The super affordable Behringer VT999 Vintage Tube Monster has surprised many guitarists with its tube overdrive tone, thanks to its genuine 12AX7 preamp tube circuit. This hidden gem sounds even better when you replace the factory installed tube. See our full review below

Ibanez TS808 Tube Screamer

Ibanez TS808 Tube Screamer

Many years after it was first introduced, the Ibanez Tube Screamer is still the top overdrive pedal in the market. It has stood the test of time and continues to be the most sought-after and most copied overdrive pedal.

As proof, many of the mass-produced and boutique pedals today are inspired by the TS808, with some even directly cloning the pedal. And since many overdrive pedals owe their existence to the iconic green tube screamer, giving it the top spot is only proper.

The TS808 is still popular among blues and rock players today. And it’s because of its impressive ability to preserve dynamics.

And with so many modern overdrive pedals that claim to provide better control and flexibility, it is an incredible feat for the Tube Screamer to be still relevant and thrive.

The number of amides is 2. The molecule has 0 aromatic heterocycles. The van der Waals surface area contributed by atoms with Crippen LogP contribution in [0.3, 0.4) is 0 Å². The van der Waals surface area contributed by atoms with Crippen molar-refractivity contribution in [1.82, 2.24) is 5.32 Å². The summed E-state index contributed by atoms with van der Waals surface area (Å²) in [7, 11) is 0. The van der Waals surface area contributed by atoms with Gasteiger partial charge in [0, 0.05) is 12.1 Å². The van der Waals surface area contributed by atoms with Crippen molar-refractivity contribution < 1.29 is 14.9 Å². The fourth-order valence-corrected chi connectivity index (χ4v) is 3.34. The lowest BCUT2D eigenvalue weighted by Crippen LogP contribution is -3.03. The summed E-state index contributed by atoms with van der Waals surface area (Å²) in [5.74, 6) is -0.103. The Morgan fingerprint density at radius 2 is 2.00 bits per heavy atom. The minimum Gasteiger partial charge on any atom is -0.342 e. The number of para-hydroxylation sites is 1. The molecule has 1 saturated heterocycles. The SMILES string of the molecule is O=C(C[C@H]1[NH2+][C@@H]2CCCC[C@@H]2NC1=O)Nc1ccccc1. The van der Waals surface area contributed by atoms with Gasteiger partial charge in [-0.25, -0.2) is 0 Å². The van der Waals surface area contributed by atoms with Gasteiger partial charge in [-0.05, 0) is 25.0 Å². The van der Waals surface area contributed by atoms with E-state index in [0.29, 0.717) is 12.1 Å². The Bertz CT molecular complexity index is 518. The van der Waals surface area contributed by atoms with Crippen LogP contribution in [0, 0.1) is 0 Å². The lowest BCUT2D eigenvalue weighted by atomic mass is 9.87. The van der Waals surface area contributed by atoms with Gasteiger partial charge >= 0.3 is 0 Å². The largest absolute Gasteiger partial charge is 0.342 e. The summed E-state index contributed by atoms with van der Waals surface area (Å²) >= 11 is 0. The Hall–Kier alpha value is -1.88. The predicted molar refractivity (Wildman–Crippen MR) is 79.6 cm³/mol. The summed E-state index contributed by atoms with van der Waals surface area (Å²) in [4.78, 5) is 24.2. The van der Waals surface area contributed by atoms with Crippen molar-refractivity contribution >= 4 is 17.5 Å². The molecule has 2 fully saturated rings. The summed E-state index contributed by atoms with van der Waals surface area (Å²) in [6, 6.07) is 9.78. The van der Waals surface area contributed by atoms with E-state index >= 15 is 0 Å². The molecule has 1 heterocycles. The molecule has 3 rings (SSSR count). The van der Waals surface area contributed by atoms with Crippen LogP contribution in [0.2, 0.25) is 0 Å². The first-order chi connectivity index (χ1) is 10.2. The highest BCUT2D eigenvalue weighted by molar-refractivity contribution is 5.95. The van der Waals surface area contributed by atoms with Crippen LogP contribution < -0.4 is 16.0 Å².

Among the long line of artists that use the Tubescreamer, the legendary Stevie Ray Vaughn, with his aggressive playing style, is the most prominent. He exemplified how an overdrive pedal can be put to great use, which is driving an already distorted amp. And to this day, many continue to follow his example.

If pedalboard space is an issue, you can check out the Tube Screamer Mini, which is a compact version of the original TS808.

You can get the latest Ibanez TS808 Tube Screamer price and customer reviews at Sweetwater.com

Boss BD-2 Blues Driver

Boss BD-2

The Blues Driver is technically an overdrive pedal, but it is just as good when used as a distortion pedal, so much so that we recommended it as one of the best.

This pedal adds smooth compression to the tone at high gain settings while retaining tube-like dynamics and feel. This makes it perfect for medium to high-gain lead work in rock, blues, and similar styles.